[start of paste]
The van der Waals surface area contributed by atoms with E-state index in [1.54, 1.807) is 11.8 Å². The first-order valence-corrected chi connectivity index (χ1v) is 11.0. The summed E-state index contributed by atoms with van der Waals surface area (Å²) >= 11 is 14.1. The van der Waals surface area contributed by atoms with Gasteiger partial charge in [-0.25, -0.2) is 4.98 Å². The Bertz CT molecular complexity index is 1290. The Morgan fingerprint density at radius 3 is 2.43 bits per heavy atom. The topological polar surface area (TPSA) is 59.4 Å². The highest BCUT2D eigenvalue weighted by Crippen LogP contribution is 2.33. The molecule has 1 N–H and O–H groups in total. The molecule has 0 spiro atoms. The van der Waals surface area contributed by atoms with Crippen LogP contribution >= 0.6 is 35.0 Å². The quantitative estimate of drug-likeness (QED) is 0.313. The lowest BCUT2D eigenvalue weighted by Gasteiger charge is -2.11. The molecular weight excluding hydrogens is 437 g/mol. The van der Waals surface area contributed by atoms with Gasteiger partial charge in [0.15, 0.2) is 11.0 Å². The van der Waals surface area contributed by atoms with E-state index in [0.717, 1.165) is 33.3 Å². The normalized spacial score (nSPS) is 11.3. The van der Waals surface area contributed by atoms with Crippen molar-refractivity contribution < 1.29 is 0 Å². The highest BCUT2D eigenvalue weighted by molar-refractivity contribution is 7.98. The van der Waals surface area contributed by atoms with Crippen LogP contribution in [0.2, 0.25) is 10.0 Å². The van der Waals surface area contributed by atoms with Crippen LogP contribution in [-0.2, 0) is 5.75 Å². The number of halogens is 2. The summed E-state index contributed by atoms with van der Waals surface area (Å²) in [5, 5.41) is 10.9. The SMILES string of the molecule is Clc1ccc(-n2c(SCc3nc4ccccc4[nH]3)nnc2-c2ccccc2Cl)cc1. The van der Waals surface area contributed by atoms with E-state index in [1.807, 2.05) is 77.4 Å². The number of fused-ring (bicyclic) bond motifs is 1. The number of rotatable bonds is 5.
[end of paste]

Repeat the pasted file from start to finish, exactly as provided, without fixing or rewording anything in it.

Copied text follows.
The van der Waals surface area contributed by atoms with E-state index in [1.54, 1.807) is 11.8 Å². The first-order valence-corrected chi connectivity index (χ1v) is 11.0. The summed E-state index contributed by atoms with van der Waals surface area (Å²) >= 11 is 14.1. The van der Waals surface area contributed by atoms with Gasteiger partial charge in [-0.25, -0.2) is 4.98 Å². The Bertz CT molecular complexity index is 1290. The Morgan fingerprint density at radius 3 is 2.43 bits per heavy atom. The topological polar surface area (TPSA) is 59.4 Å². The highest BCUT2D eigenvalue weighted by Crippen LogP contribution is 2.33. The molecule has 1 N–H and O–H groups in total. The molecule has 0 spiro atoms. The van der Waals surface area contributed by atoms with Crippen LogP contribution >= 0.6 is 35.0 Å². The quantitative estimate of drug-likeness (QED) is 0.313. The lowest BCUT2D eigenvalue weighted by Gasteiger charge is -2.11. The molecular weight excluding hydrogens is 437 g/mol. The van der Waals surface area contributed by atoms with Gasteiger partial charge in [0.15, 0.2) is 11.0 Å². The van der Waals surface area contributed by atoms with E-state index in [0.717, 1.165) is 33.3 Å². The normalized spacial score (nSPS) is 11.3. The van der Waals surface area contributed by atoms with Crippen molar-refractivity contribution < 1.29 is 0 Å². The highest BCUT2D eigenvalue weighted by molar-refractivity contribution is 7.98. The van der Waals surface area contributed by atoms with Crippen LogP contribution in [0.2, 0.25) is 10.0 Å². The van der Waals surface area contributed by atoms with Crippen LogP contribution in [-0.2, 0) is 5.75 Å². The number of halogens is 2. The summed E-state index contributed by atoms with van der Waals surface area (Å²) in [5, 5.41) is 10.9. The SMILES string of the molecule is Clc1ccc(-n2c(SCc3nc4ccccc4[nH]3)nnc2-c2ccccc2Cl)cc1. The van der Waals surface area contributed by atoms with E-state index in [1.807, 2.05) is 77.4 Å². The number of fused-ring (bicyclic) bond motifs is 1. The number of rotatable bonds is 5.